Christ Jesus, the King of God (v. 13-14), the invisible God fleshed out (v. 15), the Author of creation through whom all things glorious, all things which in this life captivate our senses, all things in this life which cause us to tremble, and bow, all things He made, and He made them for Himself, such that He is both the beginning and the end goal, Lord and Master, the rightful King of all creation (vv. 15-16).  He sustains all things because He is before all things (v. 17).  He is the glorious King of the church, and He rules its members with justice, grace, and love (v. 18).  He is the Victor over time, and death, He is the undefeated Glory (v. 18).  God the Father was pleased to dwell in Him – oh, what manner of man, then, was He?  He is the agent of reconciliation; Jesus brings sinner to God, and God to sinner when no one else can (v. 19-20).  Marvel, oh church, at Jesus Christ.  Muster up all of the collective praise that we possibly can for a million years and it would fall infinitely short of that which is due Him, of which He is most worthy of.

Oh church, do not miss what follows!  Capture the Divine irony!  How did this great Savior reclaim His own universe?  How did the great Savior make peace with God?  Oh, how the text turns – He is the King, the Lord God, the Author of all creation, the Head of every power, the Source and Binding of all things, the Head of the church, the Beginning, the Firstborn from the dead, the One in whom the fullness of God was pleased to dwell, and for what?  Why?  How did He reconcile all things to Himself?  By “making peace by the blood of his cross.”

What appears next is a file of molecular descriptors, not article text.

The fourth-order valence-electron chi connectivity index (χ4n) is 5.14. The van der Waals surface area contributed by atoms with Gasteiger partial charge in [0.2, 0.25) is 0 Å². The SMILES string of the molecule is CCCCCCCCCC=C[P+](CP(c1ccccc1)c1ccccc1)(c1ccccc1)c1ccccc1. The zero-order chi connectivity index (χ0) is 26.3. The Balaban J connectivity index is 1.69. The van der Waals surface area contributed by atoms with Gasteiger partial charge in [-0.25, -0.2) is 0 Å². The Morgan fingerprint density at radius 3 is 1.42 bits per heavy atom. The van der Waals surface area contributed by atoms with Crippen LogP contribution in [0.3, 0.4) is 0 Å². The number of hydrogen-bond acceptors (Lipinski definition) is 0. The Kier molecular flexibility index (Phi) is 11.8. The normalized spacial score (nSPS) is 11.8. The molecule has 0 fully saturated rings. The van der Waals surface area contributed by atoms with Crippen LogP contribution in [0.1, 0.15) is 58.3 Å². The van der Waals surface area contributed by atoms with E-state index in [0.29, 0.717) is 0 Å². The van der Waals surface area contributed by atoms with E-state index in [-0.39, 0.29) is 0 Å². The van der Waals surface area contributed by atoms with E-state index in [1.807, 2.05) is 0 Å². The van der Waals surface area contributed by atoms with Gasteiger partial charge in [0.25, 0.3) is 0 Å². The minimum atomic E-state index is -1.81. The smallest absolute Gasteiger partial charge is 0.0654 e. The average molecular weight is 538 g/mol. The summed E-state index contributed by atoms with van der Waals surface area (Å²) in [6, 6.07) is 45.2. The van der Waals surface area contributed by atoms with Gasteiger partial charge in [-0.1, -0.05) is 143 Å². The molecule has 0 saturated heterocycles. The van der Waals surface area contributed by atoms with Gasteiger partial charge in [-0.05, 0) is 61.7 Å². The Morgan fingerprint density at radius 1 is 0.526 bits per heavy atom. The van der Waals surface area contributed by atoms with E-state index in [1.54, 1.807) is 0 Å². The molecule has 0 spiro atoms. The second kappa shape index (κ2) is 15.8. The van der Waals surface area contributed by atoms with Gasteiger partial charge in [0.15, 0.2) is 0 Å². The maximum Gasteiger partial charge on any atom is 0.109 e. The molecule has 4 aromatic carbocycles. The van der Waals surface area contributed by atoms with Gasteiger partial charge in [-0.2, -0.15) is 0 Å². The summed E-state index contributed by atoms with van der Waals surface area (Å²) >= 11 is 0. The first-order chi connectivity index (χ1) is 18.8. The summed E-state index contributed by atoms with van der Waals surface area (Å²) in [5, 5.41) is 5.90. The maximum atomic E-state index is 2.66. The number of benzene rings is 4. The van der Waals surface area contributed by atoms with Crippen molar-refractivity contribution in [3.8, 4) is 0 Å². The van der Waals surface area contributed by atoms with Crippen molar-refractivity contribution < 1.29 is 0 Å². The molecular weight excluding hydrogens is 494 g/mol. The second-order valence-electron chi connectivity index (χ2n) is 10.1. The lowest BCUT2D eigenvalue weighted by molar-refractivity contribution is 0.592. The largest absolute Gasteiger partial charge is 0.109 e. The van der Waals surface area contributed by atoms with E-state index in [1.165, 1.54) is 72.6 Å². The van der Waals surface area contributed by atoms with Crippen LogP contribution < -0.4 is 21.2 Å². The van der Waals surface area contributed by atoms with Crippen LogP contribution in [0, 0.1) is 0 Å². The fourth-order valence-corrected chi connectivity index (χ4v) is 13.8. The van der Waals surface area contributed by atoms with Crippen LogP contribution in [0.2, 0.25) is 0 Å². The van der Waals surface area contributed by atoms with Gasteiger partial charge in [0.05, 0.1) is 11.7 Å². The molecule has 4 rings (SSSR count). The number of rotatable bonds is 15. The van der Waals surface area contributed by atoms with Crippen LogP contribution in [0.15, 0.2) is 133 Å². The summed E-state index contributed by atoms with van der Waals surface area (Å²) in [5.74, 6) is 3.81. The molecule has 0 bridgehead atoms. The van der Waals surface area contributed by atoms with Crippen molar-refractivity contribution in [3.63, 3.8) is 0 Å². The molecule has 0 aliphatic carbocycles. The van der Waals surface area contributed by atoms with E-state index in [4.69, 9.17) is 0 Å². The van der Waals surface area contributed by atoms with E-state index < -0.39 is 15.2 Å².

Not by human or military force; not by religious violence (on his part); not by the eloquence of his sermons; not by his athleticism, fame, or fortune; not by the state, but by. . . the blood of his cross.  Pause here and ponder it, I pray.  This mighty God, this sinless Savior, the One whom we should know by creation because by Him were we created and yet we did not know Him, but rejected Him, and nailed Him to a tree.  This Savior, this eternal Warrior, this undefeated Champion of Glory made peace “by the blood of his cross.”  It was his cross!